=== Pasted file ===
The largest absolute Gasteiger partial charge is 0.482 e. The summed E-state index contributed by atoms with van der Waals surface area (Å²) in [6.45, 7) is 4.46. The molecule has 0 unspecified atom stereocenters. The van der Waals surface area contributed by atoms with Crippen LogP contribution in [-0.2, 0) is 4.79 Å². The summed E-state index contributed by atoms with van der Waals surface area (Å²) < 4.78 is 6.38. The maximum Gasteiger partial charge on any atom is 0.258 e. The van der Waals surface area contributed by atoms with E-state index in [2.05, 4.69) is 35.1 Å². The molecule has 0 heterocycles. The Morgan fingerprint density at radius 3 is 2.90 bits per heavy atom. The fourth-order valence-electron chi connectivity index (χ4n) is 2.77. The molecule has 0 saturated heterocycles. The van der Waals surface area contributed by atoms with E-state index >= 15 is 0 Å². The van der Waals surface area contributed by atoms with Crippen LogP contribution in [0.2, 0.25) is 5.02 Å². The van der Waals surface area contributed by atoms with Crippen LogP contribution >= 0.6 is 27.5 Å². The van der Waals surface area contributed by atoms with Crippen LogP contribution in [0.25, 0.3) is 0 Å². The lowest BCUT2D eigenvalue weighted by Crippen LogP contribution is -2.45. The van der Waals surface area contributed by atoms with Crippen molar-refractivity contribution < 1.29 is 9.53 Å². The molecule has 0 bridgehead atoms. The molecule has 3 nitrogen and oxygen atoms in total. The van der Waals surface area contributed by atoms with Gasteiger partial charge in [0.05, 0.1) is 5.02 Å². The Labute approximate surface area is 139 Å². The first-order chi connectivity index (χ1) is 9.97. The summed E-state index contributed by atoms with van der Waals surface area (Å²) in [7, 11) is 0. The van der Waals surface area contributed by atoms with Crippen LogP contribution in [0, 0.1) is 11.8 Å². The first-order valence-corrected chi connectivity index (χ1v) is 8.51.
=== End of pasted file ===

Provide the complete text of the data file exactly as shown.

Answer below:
The largest absolute Gasteiger partial charge is 0.482 e. The summed E-state index contributed by atoms with van der Waals surface area (Å²) in [6.45, 7) is 4.46. The molecule has 0 unspecified atom stereocenters. The van der Waals surface area contributed by atoms with Crippen LogP contribution in [-0.2, 0) is 4.79 Å². The summed E-state index contributed by atoms with van der Waals surface area (Å²) < 4.78 is 6.38. The maximum Gasteiger partial charge on any atom is 0.258 e. The van der Waals surface area contributed by atoms with E-state index in [2.05, 4.69) is 35.1 Å². The molecule has 0 heterocycles. The Morgan fingerprint density at radius 3 is 2.90 bits per heavy atom. The fourth-order valence-electron chi connectivity index (χ4n) is 2.77. The molecule has 0 saturated heterocycles. The van der Waals surface area contributed by atoms with E-state index >= 15 is 0 Å². The van der Waals surface area contributed by atoms with Crippen LogP contribution in [0.2, 0.25) is 5.02 Å². The van der Waals surface area contributed by atoms with Crippen LogP contribution >= 0.6 is 27.5 Å². The van der Waals surface area contributed by atoms with Crippen LogP contribution in [0.25, 0.3) is 0 Å². The lowest BCUT2D eigenvalue weighted by Crippen LogP contribution is -2.45. The van der Waals surface area contributed by atoms with Crippen molar-refractivity contribution < 1.29 is 9.53 Å². The molecule has 0 bridgehead atoms. The molecule has 3 nitrogen and oxygen atoms in total. The van der Waals surface area contributed by atoms with Gasteiger partial charge in [0.05, 0.1) is 5.02 Å². The Labute approximate surface area is 139 Å². The first-order chi connectivity index (χ1) is 9.97. The summed E-state index contributed by atoms with van der Waals surface area (Å²) in [7, 11) is 0. The van der Waals surface area contributed by atoms with Crippen LogP contribution in [0, 0.1) is 11.8 Å². The first-order valence-corrected chi connectivity index (χ1v) is 8.51.